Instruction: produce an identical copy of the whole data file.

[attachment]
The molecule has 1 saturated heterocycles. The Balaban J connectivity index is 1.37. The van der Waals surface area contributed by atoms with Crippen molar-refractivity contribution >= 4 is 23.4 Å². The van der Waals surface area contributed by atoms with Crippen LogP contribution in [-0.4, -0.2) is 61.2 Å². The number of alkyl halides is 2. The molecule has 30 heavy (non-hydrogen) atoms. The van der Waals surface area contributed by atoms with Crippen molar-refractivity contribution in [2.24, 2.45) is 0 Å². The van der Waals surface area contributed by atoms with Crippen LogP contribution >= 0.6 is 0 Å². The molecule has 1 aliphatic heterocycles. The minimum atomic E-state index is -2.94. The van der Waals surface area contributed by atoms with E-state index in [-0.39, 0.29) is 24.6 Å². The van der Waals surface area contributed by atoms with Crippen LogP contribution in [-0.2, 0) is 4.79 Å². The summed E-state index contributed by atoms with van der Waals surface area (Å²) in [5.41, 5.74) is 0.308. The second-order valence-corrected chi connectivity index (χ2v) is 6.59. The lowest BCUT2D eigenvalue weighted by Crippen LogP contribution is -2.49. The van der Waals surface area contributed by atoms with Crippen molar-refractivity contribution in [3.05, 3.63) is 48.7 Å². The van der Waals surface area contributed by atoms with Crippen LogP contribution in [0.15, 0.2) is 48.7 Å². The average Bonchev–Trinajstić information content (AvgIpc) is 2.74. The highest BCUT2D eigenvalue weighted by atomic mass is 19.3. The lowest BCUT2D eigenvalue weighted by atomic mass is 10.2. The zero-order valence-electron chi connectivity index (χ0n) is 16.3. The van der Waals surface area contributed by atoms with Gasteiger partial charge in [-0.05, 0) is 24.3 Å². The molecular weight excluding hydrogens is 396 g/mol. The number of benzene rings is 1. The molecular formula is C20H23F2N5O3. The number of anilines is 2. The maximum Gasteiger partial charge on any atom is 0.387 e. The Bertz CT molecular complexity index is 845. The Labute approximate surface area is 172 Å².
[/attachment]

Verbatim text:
The molecule has 1 saturated heterocycles. The Balaban J connectivity index is 1.37. The van der Waals surface area contributed by atoms with Crippen molar-refractivity contribution >= 4 is 23.4 Å². The van der Waals surface area contributed by atoms with Crippen LogP contribution in [-0.4, -0.2) is 61.2 Å². The number of alkyl halides is 2. The molecule has 30 heavy (non-hydrogen) atoms. The van der Waals surface area contributed by atoms with Crippen molar-refractivity contribution in [2.24, 2.45) is 0 Å². The van der Waals surface area contributed by atoms with Crippen LogP contribution >= 0.6 is 0 Å². The molecule has 1 aliphatic heterocycles. The minimum atomic E-state index is -2.94. The van der Waals surface area contributed by atoms with E-state index in [-0.39, 0.29) is 24.6 Å². The van der Waals surface area contributed by atoms with Crippen LogP contribution in [-0.2, 0) is 4.79 Å². The summed E-state index contributed by atoms with van der Waals surface area (Å²) in [5.41, 5.74) is 0.308. The second-order valence-corrected chi connectivity index (χ2v) is 6.59. The lowest BCUT2D eigenvalue weighted by Crippen LogP contribution is -2.49. The van der Waals surface area contributed by atoms with Crippen molar-refractivity contribution in [3.05, 3.63) is 48.7 Å². The van der Waals surface area contributed by atoms with Crippen LogP contribution in [0.15, 0.2) is 48.7 Å². The average Bonchev–Trinajstić information content (AvgIpc) is 2.74. The highest BCUT2D eigenvalue weighted by atomic mass is 19.3. The lowest BCUT2D eigenvalue weighted by atomic mass is 10.2. The zero-order valence-electron chi connectivity index (χ0n) is 16.3. The van der Waals surface area contributed by atoms with Gasteiger partial charge in [-0.05, 0) is 24.3 Å². The molecular weight excluding hydrogens is 396 g/mol. The number of benzene rings is 1. The molecular formula is C20H23F2N5O3. The number of anilines is 2. The maximum Gasteiger partial charge on any atom is 0.387 e. The Bertz CT molecular complexity index is 845. The Labute approximate surface area is 172 Å².